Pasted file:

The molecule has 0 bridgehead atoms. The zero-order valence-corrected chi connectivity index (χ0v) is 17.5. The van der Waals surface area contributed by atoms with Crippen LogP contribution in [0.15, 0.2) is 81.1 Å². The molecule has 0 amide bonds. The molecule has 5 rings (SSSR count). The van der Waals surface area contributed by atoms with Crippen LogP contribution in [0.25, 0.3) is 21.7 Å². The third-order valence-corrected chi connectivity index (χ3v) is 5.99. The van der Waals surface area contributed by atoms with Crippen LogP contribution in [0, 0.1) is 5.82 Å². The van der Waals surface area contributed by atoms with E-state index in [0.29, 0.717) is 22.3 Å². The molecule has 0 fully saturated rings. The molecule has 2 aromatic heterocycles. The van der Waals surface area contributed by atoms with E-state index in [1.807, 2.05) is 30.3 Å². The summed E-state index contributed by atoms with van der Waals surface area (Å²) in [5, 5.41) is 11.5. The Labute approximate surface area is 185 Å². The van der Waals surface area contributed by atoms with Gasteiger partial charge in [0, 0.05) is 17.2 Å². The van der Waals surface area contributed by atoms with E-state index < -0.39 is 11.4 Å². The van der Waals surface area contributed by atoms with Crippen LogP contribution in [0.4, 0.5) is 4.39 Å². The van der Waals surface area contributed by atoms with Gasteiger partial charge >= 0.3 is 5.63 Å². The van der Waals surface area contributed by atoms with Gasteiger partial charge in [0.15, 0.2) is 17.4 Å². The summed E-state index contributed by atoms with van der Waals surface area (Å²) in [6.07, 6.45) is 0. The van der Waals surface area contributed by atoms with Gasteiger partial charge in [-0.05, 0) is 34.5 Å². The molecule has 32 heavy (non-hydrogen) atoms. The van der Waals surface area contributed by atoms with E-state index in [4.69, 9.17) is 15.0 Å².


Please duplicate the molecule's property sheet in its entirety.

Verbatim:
The molecule has 0 bridgehead atoms. The zero-order valence-corrected chi connectivity index (χ0v) is 17.5. The van der Waals surface area contributed by atoms with Crippen LogP contribution in [0.15, 0.2) is 81.1 Å². The molecule has 0 amide bonds. The molecule has 5 rings (SSSR count). The van der Waals surface area contributed by atoms with Crippen LogP contribution in [0.25, 0.3) is 21.7 Å². The third-order valence-corrected chi connectivity index (χ3v) is 5.99. The van der Waals surface area contributed by atoms with Crippen LogP contribution in [0, 0.1) is 5.82 Å². The van der Waals surface area contributed by atoms with E-state index in [0.29, 0.717) is 22.3 Å². The molecule has 0 fully saturated rings. The molecule has 2 aromatic heterocycles. The van der Waals surface area contributed by atoms with E-state index in [1.807, 2.05) is 30.3 Å². The summed E-state index contributed by atoms with van der Waals surface area (Å²) in [5, 5.41) is 11.5. The Labute approximate surface area is 185 Å². The van der Waals surface area contributed by atoms with Gasteiger partial charge in [0, 0.05) is 17.2 Å². The van der Waals surface area contributed by atoms with E-state index < -0.39 is 11.4 Å². The van der Waals surface area contributed by atoms with Crippen LogP contribution in [0.4, 0.5) is 4.39 Å². The van der Waals surface area contributed by atoms with Gasteiger partial charge >= 0.3 is 5.63 Å². The van der Waals surface area contributed by atoms with Gasteiger partial charge in [0.15, 0.2) is 17.4 Å². The summed E-state index contributed by atoms with van der Waals surface area (Å²) in [6.07, 6.45) is 0. The van der Waals surface area contributed by atoms with Gasteiger partial charge in [-0.05, 0) is 34.5 Å². The molecule has 32 heavy (non-hydrogen) atoms. The van der Waals surface area contributed by atoms with E-state index in [4.69, 9.17) is 15.0 Å².